On October 31st, 1987, one of the largest trades in NFL history went down. Some would refer to this as the Eric Dickerson trade, seeing as he was arguably the best running back in the NFL at the time and easily the most expensive man involved in the deal. But, to Buffalo, someone far more important was involved.
Setting The Scene
You see, the number two overall pick in the 1987 NFL Draft had refused to sign with the team that drafted him, which was a common occurrence at the time. The sides couldn’t find a middle ground on a deal, and the season was two months underway without their top selection. The newly-moved Indianapolis Colts were at an impasse with an impressive young linebacker named Cornelius ‘Biscuit’ Bennett. They needed something in return for their 2nd-overall pick going to waste, and they knew that a solid running game was key to their team’s success.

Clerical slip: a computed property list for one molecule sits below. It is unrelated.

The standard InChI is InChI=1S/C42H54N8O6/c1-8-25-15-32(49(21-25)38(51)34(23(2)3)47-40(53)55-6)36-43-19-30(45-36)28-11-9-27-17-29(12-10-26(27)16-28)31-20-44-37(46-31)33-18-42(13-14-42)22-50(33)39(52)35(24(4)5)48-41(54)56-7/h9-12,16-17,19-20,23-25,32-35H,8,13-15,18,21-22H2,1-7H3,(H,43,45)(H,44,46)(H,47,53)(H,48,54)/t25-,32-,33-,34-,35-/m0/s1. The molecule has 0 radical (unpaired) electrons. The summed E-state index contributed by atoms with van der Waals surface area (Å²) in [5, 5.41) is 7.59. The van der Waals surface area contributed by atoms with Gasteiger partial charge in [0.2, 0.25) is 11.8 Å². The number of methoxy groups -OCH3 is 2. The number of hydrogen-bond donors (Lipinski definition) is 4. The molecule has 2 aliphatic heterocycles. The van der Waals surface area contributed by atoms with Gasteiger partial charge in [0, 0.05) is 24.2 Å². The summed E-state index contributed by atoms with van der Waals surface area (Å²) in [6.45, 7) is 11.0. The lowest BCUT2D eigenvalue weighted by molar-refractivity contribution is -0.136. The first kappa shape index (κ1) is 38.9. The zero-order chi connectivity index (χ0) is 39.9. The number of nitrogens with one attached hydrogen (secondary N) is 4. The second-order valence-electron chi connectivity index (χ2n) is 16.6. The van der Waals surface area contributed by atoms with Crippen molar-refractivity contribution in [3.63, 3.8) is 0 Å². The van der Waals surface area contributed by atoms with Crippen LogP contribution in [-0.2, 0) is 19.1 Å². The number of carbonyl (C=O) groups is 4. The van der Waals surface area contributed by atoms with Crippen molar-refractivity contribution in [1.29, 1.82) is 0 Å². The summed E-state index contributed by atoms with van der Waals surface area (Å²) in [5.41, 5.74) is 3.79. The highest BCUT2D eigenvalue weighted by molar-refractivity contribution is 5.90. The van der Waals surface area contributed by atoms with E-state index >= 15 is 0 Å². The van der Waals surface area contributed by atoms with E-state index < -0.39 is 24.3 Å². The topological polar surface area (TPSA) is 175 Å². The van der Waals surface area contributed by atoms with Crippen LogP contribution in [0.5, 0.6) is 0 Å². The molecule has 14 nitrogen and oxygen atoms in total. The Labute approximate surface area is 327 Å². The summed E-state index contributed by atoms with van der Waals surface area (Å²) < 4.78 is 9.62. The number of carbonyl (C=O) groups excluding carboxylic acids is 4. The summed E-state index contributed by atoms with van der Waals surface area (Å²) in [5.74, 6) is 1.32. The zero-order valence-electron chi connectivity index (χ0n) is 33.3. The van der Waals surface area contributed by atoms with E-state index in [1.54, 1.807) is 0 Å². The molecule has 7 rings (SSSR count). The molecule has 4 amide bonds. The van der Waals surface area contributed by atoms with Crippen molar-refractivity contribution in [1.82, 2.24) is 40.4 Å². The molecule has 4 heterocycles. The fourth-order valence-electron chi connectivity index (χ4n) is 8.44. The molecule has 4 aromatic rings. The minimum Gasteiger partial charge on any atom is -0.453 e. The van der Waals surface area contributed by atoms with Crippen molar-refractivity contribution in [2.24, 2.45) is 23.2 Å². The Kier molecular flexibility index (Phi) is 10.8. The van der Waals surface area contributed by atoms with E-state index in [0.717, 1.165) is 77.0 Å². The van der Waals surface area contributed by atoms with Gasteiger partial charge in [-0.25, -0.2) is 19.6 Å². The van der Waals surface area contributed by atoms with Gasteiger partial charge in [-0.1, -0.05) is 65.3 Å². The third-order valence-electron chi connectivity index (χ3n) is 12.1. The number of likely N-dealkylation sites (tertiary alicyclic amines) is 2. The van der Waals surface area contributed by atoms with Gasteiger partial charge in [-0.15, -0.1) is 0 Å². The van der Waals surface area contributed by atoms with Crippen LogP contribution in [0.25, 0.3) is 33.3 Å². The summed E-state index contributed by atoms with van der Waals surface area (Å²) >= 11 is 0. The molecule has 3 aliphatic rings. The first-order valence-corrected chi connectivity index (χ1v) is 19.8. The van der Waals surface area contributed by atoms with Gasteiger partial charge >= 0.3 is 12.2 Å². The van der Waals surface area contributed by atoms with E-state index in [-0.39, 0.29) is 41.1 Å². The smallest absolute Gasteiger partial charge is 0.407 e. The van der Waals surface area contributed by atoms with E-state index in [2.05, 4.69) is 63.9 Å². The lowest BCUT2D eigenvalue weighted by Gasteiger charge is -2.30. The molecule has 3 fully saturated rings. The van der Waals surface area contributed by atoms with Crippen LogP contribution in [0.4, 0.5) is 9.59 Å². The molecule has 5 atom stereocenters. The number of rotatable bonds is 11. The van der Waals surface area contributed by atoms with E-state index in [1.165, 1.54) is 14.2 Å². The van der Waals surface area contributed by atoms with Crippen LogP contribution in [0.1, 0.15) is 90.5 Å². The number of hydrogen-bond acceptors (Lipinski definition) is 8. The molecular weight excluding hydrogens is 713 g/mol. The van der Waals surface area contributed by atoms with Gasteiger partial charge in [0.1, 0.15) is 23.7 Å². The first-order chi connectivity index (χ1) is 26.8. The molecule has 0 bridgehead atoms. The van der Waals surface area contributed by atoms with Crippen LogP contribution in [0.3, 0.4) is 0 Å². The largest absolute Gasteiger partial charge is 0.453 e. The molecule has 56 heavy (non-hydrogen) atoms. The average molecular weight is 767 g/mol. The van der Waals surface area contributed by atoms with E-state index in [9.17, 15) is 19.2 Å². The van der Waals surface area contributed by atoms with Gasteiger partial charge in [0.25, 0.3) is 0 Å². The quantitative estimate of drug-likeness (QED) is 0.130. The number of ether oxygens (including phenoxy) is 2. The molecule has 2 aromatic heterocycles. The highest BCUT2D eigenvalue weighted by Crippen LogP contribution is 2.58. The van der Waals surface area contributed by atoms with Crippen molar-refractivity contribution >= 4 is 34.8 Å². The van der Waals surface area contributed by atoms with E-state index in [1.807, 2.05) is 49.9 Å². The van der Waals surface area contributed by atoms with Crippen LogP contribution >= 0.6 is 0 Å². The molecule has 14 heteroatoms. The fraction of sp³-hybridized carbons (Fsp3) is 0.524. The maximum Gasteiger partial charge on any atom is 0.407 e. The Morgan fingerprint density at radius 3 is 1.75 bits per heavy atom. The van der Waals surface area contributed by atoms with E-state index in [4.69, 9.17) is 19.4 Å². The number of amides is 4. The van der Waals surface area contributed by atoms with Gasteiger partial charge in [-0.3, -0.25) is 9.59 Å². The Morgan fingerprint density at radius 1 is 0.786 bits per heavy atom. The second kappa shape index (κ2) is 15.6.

Meanwhile, in Buffalo, a new age had just begun. After a successful yet brief trip to the USFL, Jim Kelly’s return to the NFL was a sign of the changing of the tides, but the incredible young quarterback needed a lot of help. He’d openly criticized the Bills ownership and their apparent inability to create a championship roster, citing their distinct lack of NFL success from the AFL-NFL merger to the time, and they needed to prove him wrong. They had some good-quality players and a soon-to-be-great coach in Marv Levy, but to gain the faith of their new QB1, they had to take a swing. They needed help in the middle of the field and someone who could bring real heat off the edge when they blitzed, and there just so happened to be someone available who fit the bill.